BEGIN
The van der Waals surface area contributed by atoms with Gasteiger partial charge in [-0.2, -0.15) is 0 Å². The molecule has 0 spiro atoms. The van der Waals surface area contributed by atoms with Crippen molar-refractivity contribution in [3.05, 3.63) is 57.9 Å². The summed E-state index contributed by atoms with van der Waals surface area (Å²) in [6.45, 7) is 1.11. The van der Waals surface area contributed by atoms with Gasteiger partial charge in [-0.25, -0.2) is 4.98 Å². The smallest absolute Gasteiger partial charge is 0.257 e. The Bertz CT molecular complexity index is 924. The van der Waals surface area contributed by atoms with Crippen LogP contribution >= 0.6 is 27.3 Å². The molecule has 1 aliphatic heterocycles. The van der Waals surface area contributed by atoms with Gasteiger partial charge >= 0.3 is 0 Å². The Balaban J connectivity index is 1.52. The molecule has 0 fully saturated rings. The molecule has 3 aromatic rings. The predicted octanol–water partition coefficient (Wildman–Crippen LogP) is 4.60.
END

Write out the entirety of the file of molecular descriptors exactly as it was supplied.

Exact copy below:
The van der Waals surface area contributed by atoms with Gasteiger partial charge in [-0.2, -0.15) is 0 Å². The molecule has 0 spiro atoms. The van der Waals surface area contributed by atoms with Crippen molar-refractivity contribution in [3.05, 3.63) is 57.9 Å². The summed E-state index contributed by atoms with van der Waals surface area (Å²) in [6.45, 7) is 1.11. The van der Waals surface area contributed by atoms with Gasteiger partial charge in [-0.25, -0.2) is 4.98 Å². The smallest absolute Gasteiger partial charge is 0.257 e. The Bertz CT molecular complexity index is 924. The van der Waals surface area contributed by atoms with Crippen LogP contribution >= 0.6 is 27.3 Å². The molecule has 1 aliphatic heterocycles. The van der Waals surface area contributed by atoms with Gasteiger partial charge >= 0.3 is 0 Å². The Balaban J connectivity index is 1.52. The molecule has 0 fully saturated rings. The molecule has 3 aromatic rings. The predicted octanol–water partition coefficient (Wildman–Crippen LogP) is 4.60.